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British Museum's tough message

Razia Iqbal | 17:45 UK time, Monday, 10 November 2008

babylon.jpgSince Neil MacGregor took the helm at the British Museum more than five years ago, he has become Britain's chief cultural ambassador. His mission: To take the museum to the world.

The institution already has one of the greatest collections of world artefacts on the planet, and to consider them collectively is to ponder on the whole achievement of humanity. So, when it joins forces with the Louvre in Paris, and the Pergamon in Berlin, you know you're in for a treat.

And so it is with Babylon: Myths and Realities. Focussing closely on the reign of Nebuchadnezzar (605 - 562 BC), it explores the truth of the stories of Babylon. When Nebuchadnezzar's ziggurat was the centre of the world, his empire stretched from Gaza in the west, to the Persian Gulf in the east, from Armenia in the north to the Arabian desert in the south.

The gems in the exhibition need close examination in order for them to shine, but it's worth the effort. This was the civilization which gave the world its first legal code; written language; weights and measures; the use of the number 60 to subdivide measurements of time and early examples of astrology.

And then, what hits you in the final room of the exhibition is the tragedy of what is happening in what is present-day Babylon, southern Iraq. The British Museum does not mince its words. It accuses the coalition troops who are serving there of having caused irreversible damage to what it describes as one of the world's most important archaeological sites.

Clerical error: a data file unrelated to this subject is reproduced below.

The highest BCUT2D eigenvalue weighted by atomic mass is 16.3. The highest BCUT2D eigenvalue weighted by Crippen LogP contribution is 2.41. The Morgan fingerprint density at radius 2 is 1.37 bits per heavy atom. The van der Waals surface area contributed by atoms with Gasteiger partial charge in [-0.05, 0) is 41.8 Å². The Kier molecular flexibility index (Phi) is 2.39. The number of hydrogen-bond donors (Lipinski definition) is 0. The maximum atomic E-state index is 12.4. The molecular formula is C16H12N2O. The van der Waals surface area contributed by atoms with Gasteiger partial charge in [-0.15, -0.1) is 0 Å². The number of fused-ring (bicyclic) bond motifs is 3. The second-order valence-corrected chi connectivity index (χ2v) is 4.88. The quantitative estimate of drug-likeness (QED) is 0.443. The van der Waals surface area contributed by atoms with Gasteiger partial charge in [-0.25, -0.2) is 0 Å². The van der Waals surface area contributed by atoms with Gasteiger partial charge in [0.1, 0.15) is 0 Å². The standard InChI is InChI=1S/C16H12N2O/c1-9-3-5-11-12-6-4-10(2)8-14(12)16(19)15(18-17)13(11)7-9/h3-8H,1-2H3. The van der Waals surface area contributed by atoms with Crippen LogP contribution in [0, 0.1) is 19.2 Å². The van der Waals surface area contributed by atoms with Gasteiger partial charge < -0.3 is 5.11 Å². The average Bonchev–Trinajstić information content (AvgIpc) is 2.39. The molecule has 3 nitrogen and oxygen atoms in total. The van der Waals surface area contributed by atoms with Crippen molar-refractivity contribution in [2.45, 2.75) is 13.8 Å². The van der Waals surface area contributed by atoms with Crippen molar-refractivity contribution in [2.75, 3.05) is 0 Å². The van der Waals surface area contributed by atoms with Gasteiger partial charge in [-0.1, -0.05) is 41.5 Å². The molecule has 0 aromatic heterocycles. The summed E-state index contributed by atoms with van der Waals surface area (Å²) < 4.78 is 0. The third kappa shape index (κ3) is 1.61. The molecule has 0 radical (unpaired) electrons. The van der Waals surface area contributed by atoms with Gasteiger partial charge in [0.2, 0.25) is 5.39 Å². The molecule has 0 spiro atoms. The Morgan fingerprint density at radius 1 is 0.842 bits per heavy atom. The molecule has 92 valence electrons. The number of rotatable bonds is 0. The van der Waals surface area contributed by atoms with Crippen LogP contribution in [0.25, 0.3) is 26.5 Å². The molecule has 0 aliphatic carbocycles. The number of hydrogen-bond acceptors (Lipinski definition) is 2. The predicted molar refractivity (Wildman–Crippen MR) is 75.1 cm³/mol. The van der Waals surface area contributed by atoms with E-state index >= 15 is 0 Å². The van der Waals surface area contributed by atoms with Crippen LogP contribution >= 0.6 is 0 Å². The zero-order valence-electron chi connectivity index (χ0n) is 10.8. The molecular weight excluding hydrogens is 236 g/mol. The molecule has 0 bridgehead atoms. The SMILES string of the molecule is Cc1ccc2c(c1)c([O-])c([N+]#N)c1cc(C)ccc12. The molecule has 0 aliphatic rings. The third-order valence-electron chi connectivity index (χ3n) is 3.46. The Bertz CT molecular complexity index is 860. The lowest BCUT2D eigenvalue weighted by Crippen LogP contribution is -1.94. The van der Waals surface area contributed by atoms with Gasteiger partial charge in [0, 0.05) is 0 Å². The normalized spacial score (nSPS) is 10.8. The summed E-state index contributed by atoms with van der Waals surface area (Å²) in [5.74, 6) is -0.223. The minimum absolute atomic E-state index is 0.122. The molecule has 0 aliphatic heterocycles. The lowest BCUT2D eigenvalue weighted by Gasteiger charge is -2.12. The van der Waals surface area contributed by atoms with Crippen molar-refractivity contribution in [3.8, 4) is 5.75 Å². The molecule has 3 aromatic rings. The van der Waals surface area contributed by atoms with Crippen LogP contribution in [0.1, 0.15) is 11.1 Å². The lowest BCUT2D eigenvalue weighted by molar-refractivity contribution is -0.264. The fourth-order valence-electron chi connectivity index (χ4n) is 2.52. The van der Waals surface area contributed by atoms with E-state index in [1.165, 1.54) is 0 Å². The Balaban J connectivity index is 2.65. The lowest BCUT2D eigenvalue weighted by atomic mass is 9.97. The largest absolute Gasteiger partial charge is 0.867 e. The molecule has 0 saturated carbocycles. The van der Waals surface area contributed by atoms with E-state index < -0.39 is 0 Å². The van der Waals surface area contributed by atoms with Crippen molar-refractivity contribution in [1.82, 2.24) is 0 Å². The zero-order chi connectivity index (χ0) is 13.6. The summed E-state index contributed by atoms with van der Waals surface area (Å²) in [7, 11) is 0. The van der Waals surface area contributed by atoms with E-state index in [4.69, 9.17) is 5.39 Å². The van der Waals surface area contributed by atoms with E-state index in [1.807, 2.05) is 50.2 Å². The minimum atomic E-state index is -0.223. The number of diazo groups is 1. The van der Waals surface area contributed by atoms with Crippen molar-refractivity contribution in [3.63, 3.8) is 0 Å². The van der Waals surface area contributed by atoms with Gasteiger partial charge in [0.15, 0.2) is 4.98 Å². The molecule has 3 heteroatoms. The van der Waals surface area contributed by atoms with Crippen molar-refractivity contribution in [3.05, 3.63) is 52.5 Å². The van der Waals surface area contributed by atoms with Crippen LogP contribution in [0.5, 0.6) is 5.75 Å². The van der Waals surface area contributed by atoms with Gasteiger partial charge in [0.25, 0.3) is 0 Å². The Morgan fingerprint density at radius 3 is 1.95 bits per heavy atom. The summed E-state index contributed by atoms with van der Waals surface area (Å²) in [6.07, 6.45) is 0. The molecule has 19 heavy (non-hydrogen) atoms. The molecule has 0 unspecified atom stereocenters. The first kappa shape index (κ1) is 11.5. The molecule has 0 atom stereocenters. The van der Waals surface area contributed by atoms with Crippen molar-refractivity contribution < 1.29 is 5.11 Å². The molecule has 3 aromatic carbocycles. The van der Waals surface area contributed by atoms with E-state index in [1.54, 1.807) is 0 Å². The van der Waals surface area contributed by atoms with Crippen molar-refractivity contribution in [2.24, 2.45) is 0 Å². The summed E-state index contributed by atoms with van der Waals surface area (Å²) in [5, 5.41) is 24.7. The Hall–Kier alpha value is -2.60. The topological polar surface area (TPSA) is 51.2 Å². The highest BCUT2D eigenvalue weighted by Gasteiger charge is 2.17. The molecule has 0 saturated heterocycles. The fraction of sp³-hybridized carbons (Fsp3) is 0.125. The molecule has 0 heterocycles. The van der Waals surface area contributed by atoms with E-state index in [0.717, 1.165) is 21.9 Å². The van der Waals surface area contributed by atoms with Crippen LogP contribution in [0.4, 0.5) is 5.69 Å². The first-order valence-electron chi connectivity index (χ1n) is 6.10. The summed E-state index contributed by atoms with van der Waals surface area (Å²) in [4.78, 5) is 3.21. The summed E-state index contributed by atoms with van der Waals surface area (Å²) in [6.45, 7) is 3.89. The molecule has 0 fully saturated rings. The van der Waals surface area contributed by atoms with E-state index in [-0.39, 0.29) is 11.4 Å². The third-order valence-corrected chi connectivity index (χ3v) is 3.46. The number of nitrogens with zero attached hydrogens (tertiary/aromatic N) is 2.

The extent of this destruction is made public for the first time in the exhibition. After the fall of Saddam, many historic sites were looted by Iraqis, hunting for antiquities; Babylon was spared that fate, only to fall to a worse one, from which the Museum says it will never recover: Occupation by more than 2,000 soldiers.

It was the digging of long trenches for military purposes, levelling areas of the site, driving vehicles around it, establishing a helipad in one of the most famous sites of the ancient world that the Museum regards as scandalous.

The institution has been politically prescient in many of its shows, from the 2005 Persian exhibition to capturing the mood of terracotta diplomacy in its China blockbuster, The First Emperor. This exhibition is contained and detailed, but hits its target very hard.

[You can get a taste of the exhibition in our audio slideshow]


  • Comment number 1.

    Having (finally) gotten round to seeing the exhibition last week I came away feeling a little disappointed in it all. A small, crowded room with comparitively few actual contemporary artefacts. The majority of things on display were European post-renaissance prints and paintings showing later interpretations of the great culture. Actual Babylonian artefacts were predominantly clay tablets and little else. Important stuff, of course, but there are plenty of other (and more important) pieces upstairs in the museum proper.

    On the other hand the Shah 'Abbas exhibition was utterly fascinating.


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